“So I was interviewed by this rosy-cheeked, cheerful older man and we hit it off. He practically had me sit in his lap. ‘We have one other girl applicant,’ he said. I dared to ask, ‘Do you pay girls the same as the boys?’ He thought about it. ‘Well, we should,’ he said. And soon, they did. And that, I later came to realize, was my first contribution in the fight to get equal pay for women with men.”

The job was certainly interesting. Gail was placed in the marketing department and traveled to small cities all around the country such as Abeline, Texas and Kansas City, to put on small fashion shows about the company’s products. She enjoyed this work very much.

Two years later, she and a girlfriend were sitting in the White Horse Tavern down in the Village when two men came over to talk to them. One of them, with a heavy English accent, introduced himself as Squadron Leader Greville Bell. He said he had flown in the RAF with the U.S. in Korea during the Korean War.

“I wasn’t interested in him at first. But he kept calling me. Finally, one day he called, but without the English accent. ‘Actually, my name is Albert Sheehy from Shelton, Connecticut,’ he said.”

“That might have put you off,” I said.

“Actually, he was so playful about this that I found it charming. So, in the end, I married him.”

That September, they moved to Rochester, New York so Albert could begin his studies at medical school. He wanted to be a doctor to serve mankind. Gail took on the role of PHT—Putting Hubby Through. She dared to ask for the job of fashion editor for the daily Rochester paper, the Democrat and Chronicle. Things went well for a while.

The couple returned to New York City and Gail discovered she was pregnant. She landed a job as a feature editor in the Women’s Department of the New York Herald Tribune, a newspaper that directly competed with The New York Times. The country was now going through the first spasms of the Civil Rights movement and Gail started writing features about it. She wrote about nurses going to Birmingham, Alabama to tend to the wounded. She remembered being called into the top editor’s office at that time.

“He held up my stories,” Gail said. “‘Are these your clippings?’ he asked. I told him they were. I thought he was going to fire me. ‘Keep it up,’ he said.

At this point, Gail told me, she did something that she considers the one of many things she ‘dared’ to do. Her new memoir, just out, is called Daring: My Passages.

It actually involved a passageway.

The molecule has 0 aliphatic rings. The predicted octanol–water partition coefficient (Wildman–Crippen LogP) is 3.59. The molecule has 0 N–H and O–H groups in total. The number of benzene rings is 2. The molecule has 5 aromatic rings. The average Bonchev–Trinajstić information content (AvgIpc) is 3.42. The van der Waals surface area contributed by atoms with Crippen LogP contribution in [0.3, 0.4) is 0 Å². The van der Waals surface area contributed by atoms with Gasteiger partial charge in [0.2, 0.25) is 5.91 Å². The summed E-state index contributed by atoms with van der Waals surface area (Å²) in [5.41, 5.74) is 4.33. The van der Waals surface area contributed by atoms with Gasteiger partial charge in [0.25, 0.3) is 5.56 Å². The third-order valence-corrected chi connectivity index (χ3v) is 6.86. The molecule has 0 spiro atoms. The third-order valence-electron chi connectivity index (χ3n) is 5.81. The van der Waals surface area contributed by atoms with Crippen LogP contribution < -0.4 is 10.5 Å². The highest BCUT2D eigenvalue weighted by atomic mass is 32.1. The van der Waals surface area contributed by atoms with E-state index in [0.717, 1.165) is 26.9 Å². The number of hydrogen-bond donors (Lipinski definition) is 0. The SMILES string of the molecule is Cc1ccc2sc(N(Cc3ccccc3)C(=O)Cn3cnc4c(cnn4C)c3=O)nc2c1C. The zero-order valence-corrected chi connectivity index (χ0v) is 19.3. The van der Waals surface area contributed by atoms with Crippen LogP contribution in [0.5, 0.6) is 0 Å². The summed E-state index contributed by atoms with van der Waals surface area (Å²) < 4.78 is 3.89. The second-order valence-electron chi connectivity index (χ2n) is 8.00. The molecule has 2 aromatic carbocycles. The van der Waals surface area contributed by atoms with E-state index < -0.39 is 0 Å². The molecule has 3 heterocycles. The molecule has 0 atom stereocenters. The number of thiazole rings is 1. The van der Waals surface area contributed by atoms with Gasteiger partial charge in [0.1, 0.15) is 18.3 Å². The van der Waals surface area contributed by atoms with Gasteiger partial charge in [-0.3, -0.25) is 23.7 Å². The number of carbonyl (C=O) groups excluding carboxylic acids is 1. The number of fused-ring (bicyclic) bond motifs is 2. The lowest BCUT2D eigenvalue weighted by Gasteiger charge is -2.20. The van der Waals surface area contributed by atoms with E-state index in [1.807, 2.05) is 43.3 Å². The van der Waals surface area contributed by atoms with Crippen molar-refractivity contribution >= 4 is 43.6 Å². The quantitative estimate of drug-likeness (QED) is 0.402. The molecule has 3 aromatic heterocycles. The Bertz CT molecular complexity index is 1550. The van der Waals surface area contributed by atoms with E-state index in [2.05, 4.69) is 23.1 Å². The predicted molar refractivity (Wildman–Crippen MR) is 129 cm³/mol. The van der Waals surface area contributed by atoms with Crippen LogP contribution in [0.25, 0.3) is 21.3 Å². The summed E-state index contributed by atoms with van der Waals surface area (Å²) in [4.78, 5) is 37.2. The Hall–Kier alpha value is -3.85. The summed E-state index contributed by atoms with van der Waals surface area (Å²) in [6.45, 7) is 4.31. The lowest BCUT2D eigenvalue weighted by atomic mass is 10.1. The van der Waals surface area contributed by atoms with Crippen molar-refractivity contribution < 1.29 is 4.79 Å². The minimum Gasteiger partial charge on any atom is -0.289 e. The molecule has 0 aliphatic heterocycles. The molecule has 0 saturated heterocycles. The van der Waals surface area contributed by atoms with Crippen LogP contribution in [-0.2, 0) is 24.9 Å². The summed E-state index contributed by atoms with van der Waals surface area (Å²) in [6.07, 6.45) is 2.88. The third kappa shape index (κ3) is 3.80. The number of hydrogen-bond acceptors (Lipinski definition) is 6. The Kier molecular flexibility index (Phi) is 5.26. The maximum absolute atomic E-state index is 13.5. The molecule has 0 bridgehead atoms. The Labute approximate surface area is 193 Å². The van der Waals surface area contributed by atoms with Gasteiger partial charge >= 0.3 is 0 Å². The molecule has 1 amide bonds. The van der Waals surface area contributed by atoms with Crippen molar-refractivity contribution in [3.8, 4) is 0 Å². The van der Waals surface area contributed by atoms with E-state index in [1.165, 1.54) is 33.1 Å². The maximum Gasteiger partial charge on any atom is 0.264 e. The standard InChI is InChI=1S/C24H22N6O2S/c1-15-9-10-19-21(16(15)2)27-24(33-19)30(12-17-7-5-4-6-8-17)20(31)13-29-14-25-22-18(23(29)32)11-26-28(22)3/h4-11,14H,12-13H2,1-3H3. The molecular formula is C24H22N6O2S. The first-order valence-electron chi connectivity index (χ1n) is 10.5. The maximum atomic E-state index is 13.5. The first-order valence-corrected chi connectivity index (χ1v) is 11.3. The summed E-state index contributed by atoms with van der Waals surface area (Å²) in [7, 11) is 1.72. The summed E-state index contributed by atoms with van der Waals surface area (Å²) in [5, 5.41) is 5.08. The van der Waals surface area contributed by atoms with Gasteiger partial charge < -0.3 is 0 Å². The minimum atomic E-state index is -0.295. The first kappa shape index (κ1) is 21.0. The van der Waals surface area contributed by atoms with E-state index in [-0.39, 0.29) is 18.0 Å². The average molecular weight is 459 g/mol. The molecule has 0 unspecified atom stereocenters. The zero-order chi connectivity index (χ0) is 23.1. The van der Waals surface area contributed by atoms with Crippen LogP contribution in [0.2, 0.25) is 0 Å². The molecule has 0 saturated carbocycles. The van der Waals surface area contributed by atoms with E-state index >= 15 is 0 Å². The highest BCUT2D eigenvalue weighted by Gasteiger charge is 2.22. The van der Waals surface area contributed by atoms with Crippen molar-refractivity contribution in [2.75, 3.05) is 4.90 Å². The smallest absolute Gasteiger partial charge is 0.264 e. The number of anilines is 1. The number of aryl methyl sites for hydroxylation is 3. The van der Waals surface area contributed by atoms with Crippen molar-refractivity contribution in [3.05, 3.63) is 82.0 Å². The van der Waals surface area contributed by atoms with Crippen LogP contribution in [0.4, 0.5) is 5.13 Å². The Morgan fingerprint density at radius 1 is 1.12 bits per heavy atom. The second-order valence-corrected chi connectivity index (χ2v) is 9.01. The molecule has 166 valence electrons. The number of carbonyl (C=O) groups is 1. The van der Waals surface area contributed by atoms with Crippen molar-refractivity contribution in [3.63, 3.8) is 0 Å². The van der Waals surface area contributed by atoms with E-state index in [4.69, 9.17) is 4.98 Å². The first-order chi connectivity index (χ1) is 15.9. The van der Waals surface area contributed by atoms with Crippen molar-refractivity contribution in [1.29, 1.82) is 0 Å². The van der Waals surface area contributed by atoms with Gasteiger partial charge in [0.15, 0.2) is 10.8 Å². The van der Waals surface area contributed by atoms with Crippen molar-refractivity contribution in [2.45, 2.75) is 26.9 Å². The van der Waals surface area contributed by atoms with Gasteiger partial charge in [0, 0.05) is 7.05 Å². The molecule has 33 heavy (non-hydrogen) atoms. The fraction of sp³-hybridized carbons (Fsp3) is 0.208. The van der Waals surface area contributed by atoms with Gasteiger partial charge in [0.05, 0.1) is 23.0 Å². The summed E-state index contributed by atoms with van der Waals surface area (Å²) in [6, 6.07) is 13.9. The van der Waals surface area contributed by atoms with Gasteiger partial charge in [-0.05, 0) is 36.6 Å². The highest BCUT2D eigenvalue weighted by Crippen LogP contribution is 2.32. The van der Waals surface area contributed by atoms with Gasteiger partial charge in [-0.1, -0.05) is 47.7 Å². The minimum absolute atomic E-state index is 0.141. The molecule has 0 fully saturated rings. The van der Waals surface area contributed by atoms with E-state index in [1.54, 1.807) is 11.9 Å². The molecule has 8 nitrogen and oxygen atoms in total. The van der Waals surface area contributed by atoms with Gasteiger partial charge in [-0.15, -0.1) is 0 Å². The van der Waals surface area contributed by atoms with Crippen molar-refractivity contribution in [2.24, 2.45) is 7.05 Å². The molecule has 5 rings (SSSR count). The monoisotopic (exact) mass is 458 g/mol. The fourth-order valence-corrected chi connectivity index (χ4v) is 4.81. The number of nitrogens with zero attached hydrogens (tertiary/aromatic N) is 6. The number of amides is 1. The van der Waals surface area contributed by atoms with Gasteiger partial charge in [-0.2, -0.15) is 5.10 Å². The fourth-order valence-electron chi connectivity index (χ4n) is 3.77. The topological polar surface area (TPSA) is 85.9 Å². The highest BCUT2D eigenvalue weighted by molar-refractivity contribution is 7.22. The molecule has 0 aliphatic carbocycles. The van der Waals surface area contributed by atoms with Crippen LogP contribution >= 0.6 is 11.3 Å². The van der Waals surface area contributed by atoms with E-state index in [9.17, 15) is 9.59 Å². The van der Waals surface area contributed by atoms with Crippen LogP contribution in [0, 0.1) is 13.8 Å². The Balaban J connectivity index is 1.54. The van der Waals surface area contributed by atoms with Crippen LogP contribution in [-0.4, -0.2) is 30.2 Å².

“I sneaked down four flights from the women’s department to the newspaper’s city room. I was crossing the Demilitarized Zone. I was determined to pitch my best story to the charismatic editor who was incubating New York magazine inside the pages of the Herald Tribune. I could have been fired for this. Outside his office, I heard his commanding voice. ‘What do you mean you don’t have my reservation!’ he was barking to a restaurant. ‘I’m hosting a senator. And my wife is opening on Broadway.’ His wife was the actress Pamela Tiffin.”

“This must have been very intimidating,” I said.

“It was. I felt myself shrink, but I said, ‘Mr. Felker?’ He looked up. ‘It’s Clay. Where did you come from’?’ he asked. ‘The Estrogen zone,’ I told him. He laughed. So I pitched him the story. It was summer. A group of loser guys who rented a house on Fire Island were advertising for pretty girls to sit on their beach blankets. These girls would attract other girls. They were holding what amounted to ‘Specimen Viewing Parties.’”

“‘Did you go to a specimen viewing party?’” he asked me. “Yes.” Felker thought for a moment. “‘Then write the scene just as you described it,’ he said. ‘We’ll call it the flypaper people.’

“This was totally new—writing nonfiction stories in scenes with dialogue and characterization,” Sheehy recalls. “It was the beginning of the New Journalism”

At this particular time, the Herald Tribune was hemorrhaging money. Felker’s new high-style city magazine, tucked in its Sunday edition, was an immediate and stunning success. But it wasn’t enough and the newspaper failed. So did Gail’s first marriage.

“As it turned out, Albert really did become a dedicated doctor,” she said. “Unfortunately, he was an unfaithful husband. Four years into it, he had an affair, and I left him.”

Because Clay Felker didn’t want the magazine he founded to die, he borrowed $6,000 from a friend (Barbara Goldsmith, Gail told me) and plucked the name “New York ” out as the Herald Tribune sank.